• Broken toilet: Right before the trip began I had just gotten over nine days of diarrhea. (Yeah… I wrote a post about it.) Unfortunately I developed the opposite problem, not having a bowel movement for six days. I guess the upside is that I did not need to frequent the bathroom, because our toilet had cracks and holes in the porcelain bowl and would not flush… not a pretty sight.

The Ugly

  • Memorable showers: Our shower consisted of a hose hanging from the wall with only one temperature: frigid. We also discovered when I first “showered” that the single drain in the bathroom floor was totally clogged, thus flooding the bathroom. For every other shower I had to wash my hair leaning over the toilet with the hose. Looking back, it’s actually kind of funny, but at the time I was not laughing.
  • Harassment from students: I will probably dedicate an entire post to this in the future, so for now I’ll just say that disrespect and inappropriate comments from my male students has been a big issue. Being an American woman in her twenties working with 12th graders at a school that is predominantly male has its challenges.
  • Being called fat: People in Kosovo speak much more bluntly about physical appearances than Americans. This has led to my feelings being hurt from time-to-time, but never so much as my week in Albania. Obviously I was feeling a bit anxious about being at the beach for the first time with hundred of beautiful, thin Europeans. Turns out my fears were justified. When I first removed my cover-up at the beach the teachers openly looked me up and down and then commented that I was fatter than they expected. Some even pointed out the parts of my body where I need to lose weight. I was also mocked for being so shockingly white. I felt like I was under a microscope, and some of the comments were very hurtful.(I’ve since realized that this is primarily cultural. Even the most caring and sensitive Albanians I know talk about weight with incredible openness. It is not mean, just honest commentary. Maybe Americans are overly sensitive.)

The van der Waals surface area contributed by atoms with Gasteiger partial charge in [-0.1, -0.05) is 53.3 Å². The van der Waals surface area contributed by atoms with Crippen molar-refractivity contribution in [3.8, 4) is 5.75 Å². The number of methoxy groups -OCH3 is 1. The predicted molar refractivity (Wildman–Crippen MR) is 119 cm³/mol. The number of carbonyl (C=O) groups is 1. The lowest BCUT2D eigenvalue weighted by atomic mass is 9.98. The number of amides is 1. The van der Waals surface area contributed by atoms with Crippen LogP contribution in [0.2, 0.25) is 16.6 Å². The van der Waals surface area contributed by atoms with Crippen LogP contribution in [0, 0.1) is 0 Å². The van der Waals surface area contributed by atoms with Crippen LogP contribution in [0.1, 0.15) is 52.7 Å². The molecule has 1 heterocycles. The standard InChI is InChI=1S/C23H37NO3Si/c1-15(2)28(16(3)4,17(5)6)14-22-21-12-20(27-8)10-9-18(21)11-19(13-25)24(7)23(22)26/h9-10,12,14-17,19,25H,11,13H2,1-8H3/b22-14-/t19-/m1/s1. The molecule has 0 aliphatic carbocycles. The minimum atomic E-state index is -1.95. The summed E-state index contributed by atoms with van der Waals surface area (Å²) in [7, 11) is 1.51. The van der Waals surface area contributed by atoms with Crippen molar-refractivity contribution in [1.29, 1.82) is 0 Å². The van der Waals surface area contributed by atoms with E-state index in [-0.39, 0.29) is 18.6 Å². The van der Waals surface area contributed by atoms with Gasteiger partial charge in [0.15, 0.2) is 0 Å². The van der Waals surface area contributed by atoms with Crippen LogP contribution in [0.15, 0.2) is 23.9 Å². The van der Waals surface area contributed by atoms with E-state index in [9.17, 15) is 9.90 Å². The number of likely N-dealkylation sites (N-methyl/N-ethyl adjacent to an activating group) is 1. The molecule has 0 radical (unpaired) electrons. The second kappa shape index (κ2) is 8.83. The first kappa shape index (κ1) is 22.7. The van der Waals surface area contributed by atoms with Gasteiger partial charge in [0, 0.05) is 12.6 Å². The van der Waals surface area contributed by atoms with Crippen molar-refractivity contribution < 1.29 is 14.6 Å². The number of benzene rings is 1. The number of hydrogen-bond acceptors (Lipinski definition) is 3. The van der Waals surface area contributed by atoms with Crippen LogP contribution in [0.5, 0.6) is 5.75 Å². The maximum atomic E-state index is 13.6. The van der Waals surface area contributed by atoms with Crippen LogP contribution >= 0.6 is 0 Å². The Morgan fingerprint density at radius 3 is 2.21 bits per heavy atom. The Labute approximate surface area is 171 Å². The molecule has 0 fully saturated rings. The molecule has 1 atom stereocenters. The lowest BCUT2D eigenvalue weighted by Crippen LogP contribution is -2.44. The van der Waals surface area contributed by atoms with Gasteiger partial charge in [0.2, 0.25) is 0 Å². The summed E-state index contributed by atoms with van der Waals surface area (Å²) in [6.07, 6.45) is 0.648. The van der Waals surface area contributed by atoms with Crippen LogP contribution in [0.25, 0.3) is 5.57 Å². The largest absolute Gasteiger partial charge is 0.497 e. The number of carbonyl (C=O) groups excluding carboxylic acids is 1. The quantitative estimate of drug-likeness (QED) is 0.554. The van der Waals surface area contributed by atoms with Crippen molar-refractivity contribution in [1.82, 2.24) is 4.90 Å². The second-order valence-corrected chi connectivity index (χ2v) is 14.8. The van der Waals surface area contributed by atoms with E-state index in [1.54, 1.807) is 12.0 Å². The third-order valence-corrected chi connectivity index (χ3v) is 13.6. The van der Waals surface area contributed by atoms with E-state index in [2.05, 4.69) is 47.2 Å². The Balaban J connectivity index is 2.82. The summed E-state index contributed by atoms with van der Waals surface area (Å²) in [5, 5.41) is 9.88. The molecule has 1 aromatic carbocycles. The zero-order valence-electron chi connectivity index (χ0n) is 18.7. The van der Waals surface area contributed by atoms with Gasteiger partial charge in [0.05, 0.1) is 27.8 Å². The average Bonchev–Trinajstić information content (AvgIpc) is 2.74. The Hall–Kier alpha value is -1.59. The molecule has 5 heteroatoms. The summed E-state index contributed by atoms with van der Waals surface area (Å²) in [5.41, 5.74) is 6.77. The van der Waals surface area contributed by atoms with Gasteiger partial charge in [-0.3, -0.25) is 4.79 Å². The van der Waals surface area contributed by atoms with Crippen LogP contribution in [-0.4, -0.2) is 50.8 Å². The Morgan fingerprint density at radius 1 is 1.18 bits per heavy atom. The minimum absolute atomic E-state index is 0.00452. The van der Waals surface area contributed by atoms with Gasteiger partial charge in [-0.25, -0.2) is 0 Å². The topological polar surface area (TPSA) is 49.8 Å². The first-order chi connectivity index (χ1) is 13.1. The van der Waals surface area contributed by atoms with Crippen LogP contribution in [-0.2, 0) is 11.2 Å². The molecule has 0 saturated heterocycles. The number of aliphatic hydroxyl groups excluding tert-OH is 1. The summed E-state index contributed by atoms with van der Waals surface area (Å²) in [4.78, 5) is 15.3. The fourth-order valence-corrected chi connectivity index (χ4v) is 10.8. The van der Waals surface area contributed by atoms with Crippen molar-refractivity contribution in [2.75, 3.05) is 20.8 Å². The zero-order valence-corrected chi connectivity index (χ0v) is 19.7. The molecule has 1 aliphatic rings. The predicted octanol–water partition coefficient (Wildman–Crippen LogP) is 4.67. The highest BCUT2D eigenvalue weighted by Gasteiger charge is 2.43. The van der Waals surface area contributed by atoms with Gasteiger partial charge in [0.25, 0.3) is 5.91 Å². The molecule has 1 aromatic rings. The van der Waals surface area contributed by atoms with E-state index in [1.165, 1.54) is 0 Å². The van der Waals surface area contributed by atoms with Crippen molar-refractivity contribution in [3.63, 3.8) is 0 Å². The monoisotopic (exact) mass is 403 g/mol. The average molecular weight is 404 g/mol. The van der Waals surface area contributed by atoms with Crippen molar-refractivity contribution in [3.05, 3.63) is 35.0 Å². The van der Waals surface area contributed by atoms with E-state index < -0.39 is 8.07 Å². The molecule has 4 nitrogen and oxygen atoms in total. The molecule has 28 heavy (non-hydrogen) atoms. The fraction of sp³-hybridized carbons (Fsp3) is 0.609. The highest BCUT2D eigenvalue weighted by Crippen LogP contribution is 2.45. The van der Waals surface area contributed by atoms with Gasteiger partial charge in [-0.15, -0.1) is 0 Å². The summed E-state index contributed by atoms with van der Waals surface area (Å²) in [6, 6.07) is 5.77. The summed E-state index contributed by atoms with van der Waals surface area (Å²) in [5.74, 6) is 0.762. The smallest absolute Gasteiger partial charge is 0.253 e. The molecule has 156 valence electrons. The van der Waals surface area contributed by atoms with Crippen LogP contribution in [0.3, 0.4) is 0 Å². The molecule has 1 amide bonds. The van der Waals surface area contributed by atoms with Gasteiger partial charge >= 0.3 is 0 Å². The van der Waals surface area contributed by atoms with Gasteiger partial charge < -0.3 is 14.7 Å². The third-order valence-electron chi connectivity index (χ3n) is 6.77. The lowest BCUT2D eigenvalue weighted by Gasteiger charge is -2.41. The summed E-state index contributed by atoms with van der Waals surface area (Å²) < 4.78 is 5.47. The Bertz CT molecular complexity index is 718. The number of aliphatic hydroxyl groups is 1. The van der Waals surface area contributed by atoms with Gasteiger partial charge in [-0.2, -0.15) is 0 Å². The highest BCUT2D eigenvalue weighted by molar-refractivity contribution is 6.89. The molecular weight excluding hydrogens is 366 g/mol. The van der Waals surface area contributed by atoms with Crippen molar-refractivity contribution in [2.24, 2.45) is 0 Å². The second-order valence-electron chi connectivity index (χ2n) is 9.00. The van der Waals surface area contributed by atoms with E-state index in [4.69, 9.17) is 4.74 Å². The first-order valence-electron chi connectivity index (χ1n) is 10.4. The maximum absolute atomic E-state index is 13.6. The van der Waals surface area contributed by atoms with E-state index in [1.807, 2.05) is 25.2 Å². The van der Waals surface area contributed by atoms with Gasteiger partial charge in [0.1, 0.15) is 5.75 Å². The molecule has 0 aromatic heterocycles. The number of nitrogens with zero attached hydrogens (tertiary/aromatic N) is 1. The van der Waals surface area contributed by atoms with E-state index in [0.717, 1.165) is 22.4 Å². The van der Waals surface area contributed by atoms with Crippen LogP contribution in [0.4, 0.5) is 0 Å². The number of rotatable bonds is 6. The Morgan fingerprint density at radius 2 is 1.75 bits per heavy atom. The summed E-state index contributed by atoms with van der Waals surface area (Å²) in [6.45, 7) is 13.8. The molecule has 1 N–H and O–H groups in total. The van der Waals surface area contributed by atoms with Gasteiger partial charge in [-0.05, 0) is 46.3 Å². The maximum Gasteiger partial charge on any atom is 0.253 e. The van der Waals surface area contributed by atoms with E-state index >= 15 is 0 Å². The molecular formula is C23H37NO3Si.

• Trip- Sunset
    Sunset over the Adriatic Sea.

    No Wi-Fi: This complaint makes me sound spoiled, and you are probably thinking, “Really Brittany? You’re in the Peace Corps, remember?!” But not being able to connect with other Americans or my family during the week made the feelings of isolation more difficult to bear. You don’t realize how much you rely on the internet for your mental/emotional health until it is taken away. Being the only foreigner and being unable to communicate makes you feel very lonely. Not being able to cry to your mom when you are at a low-point makes you feel even lonelier.

So let this post be a reminder that things are not always as they appear. This is one of the fundamental issues with social media. We photoshop our lives and put forth an image of ourselves that crops out the crap. We post the best photos of ourselves doing the most exciting things, making our lives seem much more glamorous and enviable than they actually are. It’s easy to feel jealous when you can’t see the hard stuff. You see a smiling picture of me sitting on castle ruins, but if you had high powered zoom you’d see the bug bites on my arms, the grease in my hair from not properly showering, and the puffiness around my eyes from crying earlier that day.

That’s the case with life in the Peace Corps: It’s an eye-opening, perspective-building cultural experience full of rich memories and sublime moments. But the flip-side is that it is hard. Sometimes people yell at you for not knowing enough of the local language. Sometimes you get called fat. Sometimes you get diarrhea for weeks. Sometimes you find yourself feeling isolated and miserable.

There’s a reason the Peace Corps has been called “the toughest job you’ll ever love.”

I conclude with a picture of this macchiato I was served during the trip. Its traumatized facial expression perfectly sums-up the confused emotions of my week in Albania.
Trip- coffee